Barrington: So, one day my boss says to me oh we’ve got a job over Johnny’s house, so you know, anybody could be Johnny. So in the morning we turn up at one of the hotels where we are generally based, that’s the Half Moon Hotel, and then we got into the jeep and we drove up to this house and reached a gate and these armed guards open these massive high steel gates. The garden is higher, raised a bit higher than the house, so it’s like on a slope, and they have a blueprint and say they want to make an aviary, for birds, and they’re putting in these fountains right around, there’s fountains right through and then in the middle there’s one big massive fountain, and we start setting up and put things together and make this nice aviary and you can be there working and hear someone walking past and singing with his guitar over his shoulder, it was Johnny going for a walk, which is Johnny Cash, in his full black, black shorts, black t-shirt, walking up through the golf course, he just walking on his own through the bush, singing, writing songs in his head and, yes.
Sound design: Sounds of aviary and water fountains fades into journey music.
City Journey – Tesco
Narrator: Back in Bristol, in the city journey, Barrington and Marcus have skirted the shared space in the centre, gone past the PMT music shop from Chris’s journey and into the busy Broadmead shopping area. Arriving at Barrington’s first stopping point.
Sound design: Sounds of a supermarket, trollies moving and the bleeps of the checkout.
Marcus: So we’re at the corner of, just inside Tesco’s, on the corner of Union Street.
Barrington: This is where I generally come and do my shopping on a Friday, Thursday or a Friday, so there are a lot of the people in here who would know me. So generally when I walk in there’s always a lady security here and they would generally get a basket, take me to customer service and then someone would walk me around to do my necessities.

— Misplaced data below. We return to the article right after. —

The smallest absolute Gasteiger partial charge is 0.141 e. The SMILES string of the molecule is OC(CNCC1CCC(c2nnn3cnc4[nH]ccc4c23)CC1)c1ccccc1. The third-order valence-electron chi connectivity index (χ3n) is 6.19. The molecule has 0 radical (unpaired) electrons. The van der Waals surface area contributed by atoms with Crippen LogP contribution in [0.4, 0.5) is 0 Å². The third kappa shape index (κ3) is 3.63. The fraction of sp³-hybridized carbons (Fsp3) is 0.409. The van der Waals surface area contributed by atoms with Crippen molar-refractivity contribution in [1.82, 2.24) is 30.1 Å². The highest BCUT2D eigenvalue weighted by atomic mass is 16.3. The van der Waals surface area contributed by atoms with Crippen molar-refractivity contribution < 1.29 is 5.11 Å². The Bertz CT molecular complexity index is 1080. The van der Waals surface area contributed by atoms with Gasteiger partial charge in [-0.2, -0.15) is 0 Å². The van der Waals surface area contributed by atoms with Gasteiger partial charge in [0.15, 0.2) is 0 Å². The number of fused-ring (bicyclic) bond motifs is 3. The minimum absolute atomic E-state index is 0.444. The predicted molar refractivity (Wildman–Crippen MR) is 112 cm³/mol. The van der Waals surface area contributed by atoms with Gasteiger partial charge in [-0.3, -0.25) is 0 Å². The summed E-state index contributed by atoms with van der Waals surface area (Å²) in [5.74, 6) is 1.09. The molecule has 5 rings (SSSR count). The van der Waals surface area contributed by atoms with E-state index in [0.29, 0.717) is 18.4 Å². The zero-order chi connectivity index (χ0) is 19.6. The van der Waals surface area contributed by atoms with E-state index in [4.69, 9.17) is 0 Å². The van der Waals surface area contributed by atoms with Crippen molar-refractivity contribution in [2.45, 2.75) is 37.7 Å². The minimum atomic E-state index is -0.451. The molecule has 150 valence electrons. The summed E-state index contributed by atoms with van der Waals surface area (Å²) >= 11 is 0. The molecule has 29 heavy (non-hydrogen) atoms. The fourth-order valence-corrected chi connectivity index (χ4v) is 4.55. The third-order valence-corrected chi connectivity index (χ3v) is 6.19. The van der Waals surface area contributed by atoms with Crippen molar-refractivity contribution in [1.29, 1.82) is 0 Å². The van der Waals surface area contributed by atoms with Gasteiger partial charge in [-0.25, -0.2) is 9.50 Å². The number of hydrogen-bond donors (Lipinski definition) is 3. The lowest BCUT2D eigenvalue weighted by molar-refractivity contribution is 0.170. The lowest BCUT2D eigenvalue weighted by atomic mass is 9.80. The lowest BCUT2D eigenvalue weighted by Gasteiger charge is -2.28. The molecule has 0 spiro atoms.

Chris and Barrington – Tesco Chat
Narrator: Barrington and Chris both use this shop
Chris: Yeah, that Tesco in Union Street, I know that one as well, it’s very handy because A) it’s very easy to find, it’s on the corner but it’s also got, you can always hear it, the tills beeping.
Barrington: Yes, and there’s a massive door at the front, it’s like a shutter type door.
Chris: Do you notice Tesco has a certain smell as well?
Barrington: [Laughs] Yes!
Chris: It’s like plastic and fruit.
Barrington: Yes, because, when you get in there, I don’t know how much you concentrate when you go in there but the fruit and veg is right at the front and then over to the left immediately are the baked cakes, so they’re all so fresh and nice and smell, ooh, you just want to go through the door [Laughs].
Chris: ‘Cos what I like about that even though it’s a city centre store and it’s busy, the staff are always pretty quick to get you help.
Barrington: Yes. They get a basket first.
Chris: Yeah, yeah.
Barrington: Even if you want one item, they pick up a basket first and then they say oh, which side do you want me to guide you on, which is good!
Narrator: It may not sound very glamorous but shops, pubs or anywhere else that provides good V.I. customer service are an absolute necessity and become trusted stopping points in the city.
For the Love of Shopping – Anela
Anela: I do have a serious love of shopping, some have named it an addiction! [Laughter].
Narrator: Anela again.
Anela: And I think that my main points really are that getting to the actual shops isn’t always easy, because there’s no landmark to tell you where you are and where the shops are, so as a completely blind person, as I am, I know that some of them have big colourful signs and all the rest of it and people with some sight can normally find the ones that they’ve got to know, whereas I don’t really have that. I do have to rely on sound to walk close to the doorways, which is hazardous in itself because there’s people trying to come in and out. So when you have done the bit about finding the shop, you then have to try and listen to, usually where the tills are, because that’s where I sort of expect there to be members of staff, so I try to follow the sounds, but obviously you know as well as I do that there’s clothes rails, there’s shelves, there’s clutter all over the place, and people, so it’s just trying to get to where you need to be to get the assistance, and I don’t think sighted people realise how easy they’ve got it, to be able to walk into a place and just look around with their eyes to see where they need to go and just go there.
For the Love of Shopping – Chris and Barrington
Sound design: Sound of shop announcement and clothes rails sets the scene.
Narrator: Despite these challenges Anela still loves going shopping, but not everyone feels that way.
Anela: Chris, are you into shopping?
Chris: Shopping, not so much, I mean if I go to a clothes shop, it’s sometimes with a mate or a family member, but I don’t like to spend too long in there, I either like to get something and get out, but if I go in and don’t get anything, it feels…
Anela: Like a waste of… [Laughter].
Chris: Completely wasted.
Anela: A waste of time?
Narrator: However, Anela does find an ally.
Anela: Barrington, do you like shopping, for clothes?
Barrington: I love clothes shopping and I’m well-coordinated, like when I go shopping, you know our colour coordinator that we uses?